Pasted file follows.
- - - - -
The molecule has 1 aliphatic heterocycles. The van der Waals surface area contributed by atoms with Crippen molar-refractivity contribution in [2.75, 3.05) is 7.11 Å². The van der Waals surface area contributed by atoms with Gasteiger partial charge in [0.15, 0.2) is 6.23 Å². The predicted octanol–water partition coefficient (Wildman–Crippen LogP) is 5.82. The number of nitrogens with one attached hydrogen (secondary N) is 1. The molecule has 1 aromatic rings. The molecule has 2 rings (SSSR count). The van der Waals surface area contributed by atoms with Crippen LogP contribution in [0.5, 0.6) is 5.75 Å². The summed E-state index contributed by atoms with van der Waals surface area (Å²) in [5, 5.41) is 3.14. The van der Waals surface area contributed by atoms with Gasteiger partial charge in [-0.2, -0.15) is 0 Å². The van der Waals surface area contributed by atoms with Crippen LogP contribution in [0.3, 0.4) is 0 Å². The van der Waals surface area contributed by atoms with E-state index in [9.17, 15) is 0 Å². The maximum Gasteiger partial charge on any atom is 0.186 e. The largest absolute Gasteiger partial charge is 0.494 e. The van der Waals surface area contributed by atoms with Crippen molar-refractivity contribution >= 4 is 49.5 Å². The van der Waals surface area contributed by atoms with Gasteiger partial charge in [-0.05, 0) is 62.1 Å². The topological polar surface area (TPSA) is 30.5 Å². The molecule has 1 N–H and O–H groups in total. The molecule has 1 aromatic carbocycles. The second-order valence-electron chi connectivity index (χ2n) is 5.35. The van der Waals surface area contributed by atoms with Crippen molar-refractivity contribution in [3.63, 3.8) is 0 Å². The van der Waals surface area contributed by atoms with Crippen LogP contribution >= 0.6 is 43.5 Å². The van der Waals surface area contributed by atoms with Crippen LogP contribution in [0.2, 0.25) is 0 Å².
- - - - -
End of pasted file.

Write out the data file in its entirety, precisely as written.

The molecule has 1 aliphatic heterocycles. The van der Waals surface area contributed by atoms with Crippen molar-refractivity contribution in [2.75, 3.05) is 7.11 Å². The van der Waals surface area contributed by atoms with Gasteiger partial charge in [0.15, 0.2) is 6.23 Å². The predicted octanol–water partition coefficient (Wildman–Crippen LogP) is 5.82. The number of nitrogens with one attached hydrogen (secondary N) is 1. The molecule has 1 aromatic rings. The molecule has 2 rings (SSSR count). The van der Waals surface area contributed by atoms with Crippen LogP contribution in [0.5, 0.6) is 5.75 Å². The summed E-state index contributed by atoms with van der Waals surface area (Å²) in [5, 5.41) is 3.14. The van der Waals surface area contributed by atoms with Gasteiger partial charge in [-0.2, -0.15) is 0 Å². The van der Waals surface area contributed by atoms with Crippen LogP contribution in [0.3, 0.4) is 0 Å². The van der Waals surface area contributed by atoms with E-state index in [9.17, 15) is 0 Å². The maximum Gasteiger partial charge on any atom is 0.186 e. The largest absolute Gasteiger partial charge is 0.494 e. The van der Waals surface area contributed by atoms with Crippen molar-refractivity contribution >= 4 is 49.5 Å². The van der Waals surface area contributed by atoms with Gasteiger partial charge in [-0.05, 0) is 62.1 Å². The topological polar surface area (TPSA) is 30.5 Å². The molecule has 1 N–H and O–H groups in total. The molecule has 1 aromatic carbocycles. The second-order valence-electron chi connectivity index (χ2n) is 5.35. The van der Waals surface area contributed by atoms with Crippen molar-refractivity contribution in [3.63, 3.8) is 0 Å². The van der Waals surface area contributed by atoms with Crippen LogP contribution >= 0.6 is 43.5 Å². The van der Waals surface area contributed by atoms with Crippen LogP contribution in [0.2, 0.25) is 0 Å².